More broadly, the EESC shares the view that re-treading C3 tyres would permit savings in raw materials and energy to be made around the world. It should, however, be noted that only the three parameters currently appearing on the label can be applied to re-treaded tyres, and only on a limited basis. In the case of data on life expectancy and abrasion, the division of responsibility for quality between the manufacturer of the tyre carcass and the re-treader is even less clearly defined. Including these parameters on the label is therefore not recommended. In view of their negligible market share, it is unreasonable, from an economic and environmental point of view, to include re-treaded C1 and C2 tyres within the scope of the TLR. On the other hand, consideration should be given to voluntary labelling by manufacturers of re-treaded C1 and C2 tyres, to meet the demand for buyers wanting minimum label performance.


The EESC warns of the exponential increase in the number of entries to the product database which will be caused by the inclusion of re-treaded tyres, in comparison with new tyres. The combination of tyre re-treader and tyre carcass manufacturer, the number of re-treadings, and the various re-treading techniques are all aspects that generate a new item number. The large number of product tests represents an excessive financial burden for manufacturers, the vast majority of whom are SMEs, and consumers cannot have a clear view of the excessively high variety of products.


The EESC considers the deadline for preparing for the implementation of the regulation in question is short, and should be extended by a year. For the products covered by these provisions, it would be far simpler and more manageable to consider the date of manufacture rather than the date of placing on the market. The date of manufacture is permanently visible on the tyre, and reduces the risk of being entered twice into the database.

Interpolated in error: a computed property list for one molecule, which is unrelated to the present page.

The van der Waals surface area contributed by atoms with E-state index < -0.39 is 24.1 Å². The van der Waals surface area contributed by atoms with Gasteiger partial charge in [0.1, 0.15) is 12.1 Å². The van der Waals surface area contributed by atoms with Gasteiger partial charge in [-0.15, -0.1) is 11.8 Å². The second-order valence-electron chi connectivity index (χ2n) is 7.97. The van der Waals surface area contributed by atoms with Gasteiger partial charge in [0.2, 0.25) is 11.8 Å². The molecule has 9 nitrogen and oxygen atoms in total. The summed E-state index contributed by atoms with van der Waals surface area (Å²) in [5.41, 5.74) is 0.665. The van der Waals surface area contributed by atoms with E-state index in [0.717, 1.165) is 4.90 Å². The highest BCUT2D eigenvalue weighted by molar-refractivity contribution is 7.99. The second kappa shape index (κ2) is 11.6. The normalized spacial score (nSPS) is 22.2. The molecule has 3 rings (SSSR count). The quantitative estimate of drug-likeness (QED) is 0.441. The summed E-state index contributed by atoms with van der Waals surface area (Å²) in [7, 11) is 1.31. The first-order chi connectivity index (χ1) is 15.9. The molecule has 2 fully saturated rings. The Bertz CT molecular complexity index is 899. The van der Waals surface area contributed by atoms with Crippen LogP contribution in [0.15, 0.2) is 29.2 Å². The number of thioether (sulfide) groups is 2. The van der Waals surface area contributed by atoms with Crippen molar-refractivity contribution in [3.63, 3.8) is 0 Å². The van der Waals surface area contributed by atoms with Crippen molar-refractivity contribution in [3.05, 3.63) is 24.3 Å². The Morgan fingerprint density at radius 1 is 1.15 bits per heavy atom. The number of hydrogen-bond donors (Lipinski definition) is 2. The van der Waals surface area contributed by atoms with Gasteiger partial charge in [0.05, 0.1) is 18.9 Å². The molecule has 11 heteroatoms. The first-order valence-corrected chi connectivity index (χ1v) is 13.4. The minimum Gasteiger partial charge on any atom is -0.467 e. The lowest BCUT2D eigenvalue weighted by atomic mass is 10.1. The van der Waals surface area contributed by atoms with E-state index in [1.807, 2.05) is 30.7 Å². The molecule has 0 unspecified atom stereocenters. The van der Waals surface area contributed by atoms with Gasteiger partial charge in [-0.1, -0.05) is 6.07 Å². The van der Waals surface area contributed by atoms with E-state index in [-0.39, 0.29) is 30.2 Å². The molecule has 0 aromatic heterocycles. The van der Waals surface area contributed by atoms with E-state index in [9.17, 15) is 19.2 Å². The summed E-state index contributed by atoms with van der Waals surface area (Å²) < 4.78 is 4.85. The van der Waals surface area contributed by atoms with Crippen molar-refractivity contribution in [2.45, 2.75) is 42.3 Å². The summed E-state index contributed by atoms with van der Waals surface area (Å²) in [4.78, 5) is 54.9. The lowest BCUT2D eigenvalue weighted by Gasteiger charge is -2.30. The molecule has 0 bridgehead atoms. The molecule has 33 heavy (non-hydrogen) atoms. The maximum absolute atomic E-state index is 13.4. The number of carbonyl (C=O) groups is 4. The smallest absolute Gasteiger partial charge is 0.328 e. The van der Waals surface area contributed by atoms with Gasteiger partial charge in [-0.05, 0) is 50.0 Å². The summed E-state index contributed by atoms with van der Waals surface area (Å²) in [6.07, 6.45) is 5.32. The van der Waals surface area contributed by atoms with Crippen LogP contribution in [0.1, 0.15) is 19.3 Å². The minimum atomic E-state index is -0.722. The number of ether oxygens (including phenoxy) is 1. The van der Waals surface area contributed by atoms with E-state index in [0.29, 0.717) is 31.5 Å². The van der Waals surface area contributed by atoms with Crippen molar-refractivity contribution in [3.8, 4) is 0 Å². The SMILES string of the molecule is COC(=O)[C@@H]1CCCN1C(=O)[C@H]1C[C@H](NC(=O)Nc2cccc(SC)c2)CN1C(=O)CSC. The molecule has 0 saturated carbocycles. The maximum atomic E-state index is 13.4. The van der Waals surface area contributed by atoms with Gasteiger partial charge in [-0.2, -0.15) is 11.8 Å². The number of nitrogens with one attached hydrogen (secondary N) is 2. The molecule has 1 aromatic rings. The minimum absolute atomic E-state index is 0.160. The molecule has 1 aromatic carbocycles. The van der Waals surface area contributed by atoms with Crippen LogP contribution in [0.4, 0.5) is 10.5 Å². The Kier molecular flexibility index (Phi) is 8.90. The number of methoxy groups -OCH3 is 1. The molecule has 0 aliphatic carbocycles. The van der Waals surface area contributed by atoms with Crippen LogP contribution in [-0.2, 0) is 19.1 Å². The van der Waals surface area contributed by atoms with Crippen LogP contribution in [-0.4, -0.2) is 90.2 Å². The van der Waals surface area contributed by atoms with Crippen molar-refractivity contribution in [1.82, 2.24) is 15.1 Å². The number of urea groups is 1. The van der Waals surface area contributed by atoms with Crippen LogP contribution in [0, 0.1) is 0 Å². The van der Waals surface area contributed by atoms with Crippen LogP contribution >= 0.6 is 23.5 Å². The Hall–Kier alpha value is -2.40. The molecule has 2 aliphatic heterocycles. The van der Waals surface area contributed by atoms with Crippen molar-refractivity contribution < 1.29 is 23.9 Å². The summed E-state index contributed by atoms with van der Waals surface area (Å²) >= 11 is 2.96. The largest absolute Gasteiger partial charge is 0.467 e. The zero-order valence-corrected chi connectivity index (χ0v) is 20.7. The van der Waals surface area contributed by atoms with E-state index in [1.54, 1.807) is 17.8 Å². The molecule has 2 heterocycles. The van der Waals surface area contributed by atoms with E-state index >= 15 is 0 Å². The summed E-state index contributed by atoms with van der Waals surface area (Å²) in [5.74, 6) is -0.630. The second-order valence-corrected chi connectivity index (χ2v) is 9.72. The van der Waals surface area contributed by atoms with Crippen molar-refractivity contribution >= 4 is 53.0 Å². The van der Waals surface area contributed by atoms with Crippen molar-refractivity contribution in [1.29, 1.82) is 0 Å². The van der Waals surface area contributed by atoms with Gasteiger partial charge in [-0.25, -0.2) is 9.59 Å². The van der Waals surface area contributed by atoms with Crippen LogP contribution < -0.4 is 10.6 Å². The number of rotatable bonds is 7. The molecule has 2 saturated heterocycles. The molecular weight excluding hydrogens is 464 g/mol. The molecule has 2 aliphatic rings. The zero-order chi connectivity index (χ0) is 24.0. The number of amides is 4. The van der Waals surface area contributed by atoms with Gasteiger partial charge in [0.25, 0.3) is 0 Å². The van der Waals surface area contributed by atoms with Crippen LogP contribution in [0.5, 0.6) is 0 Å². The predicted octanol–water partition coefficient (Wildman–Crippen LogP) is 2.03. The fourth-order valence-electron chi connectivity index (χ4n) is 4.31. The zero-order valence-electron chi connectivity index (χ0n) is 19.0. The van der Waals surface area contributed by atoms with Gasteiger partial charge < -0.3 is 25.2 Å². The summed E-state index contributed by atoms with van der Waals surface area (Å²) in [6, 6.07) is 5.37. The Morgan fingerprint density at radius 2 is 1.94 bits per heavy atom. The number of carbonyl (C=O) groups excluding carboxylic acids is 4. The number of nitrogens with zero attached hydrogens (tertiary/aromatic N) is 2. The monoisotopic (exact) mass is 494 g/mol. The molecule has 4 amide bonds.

In addition, the new regulation alone will still not enable consumers to compare the performances and prices of tyres according to fuel consumption. Although information on consumption is often available at sales points or in the instructions for use of the vehicle, most consumers still do not have sufficient knowledge or full information on this subject.


Since tyre performances are, moreover, linked but also contrary to each other, the information will thus concern the greatest possible optimisation of the choice between these parameters. This does not, however, enable consumers to make fully informed choices, because they are unaware of the links between the parameters provided.


The EESC recommends that national and European professional organisations, civilian and police bodies responsible for road and transport safety, and driving schools include knowledge about tyres, together with all the technical parameters and symbols that will be applicable under the regulation, in their educational, communication and ongoing training programmes and examinations.


It is also important that manufacturers should ensure that their commercial partners, often tyre dealers, should properly inform buyers about the vehicle sold or the tyres they wish to purchase and, insofar as is possible, offer them alternative options backed by advice.


In the EESC’s view, the EU should press the Member States to develop information and awareness-raising campaigns, not only about the regulation, but also about other tyre-related issues such as the use of the right tyres according to season, general use of tyres, etc.

4.7.   Remarks for future consideration


In the longer term, the Union should consider introducing advisory information concerning the end-of-life recyclability of tyres, not on the label but rather in the technical documentation and technical promotional material.


After the next review period of the regulation, it could be worth reconsidering whether additional differentiation needs to be applied concerning snow tyres (in tests, in the technical documentation and technical promotional material or on the label).

Brussels, 17 October 2018.

The President of the European Economic and Social Committee


(1)  OJ L 342, 22.12.2009, p. 46.

(2)  OJ L 200, 31.7.2009, p. 1.

(3)  OJ L 198, 28.7.2017, p. 1.

(4)  OJ L 123, 12.5.2016, p. 1.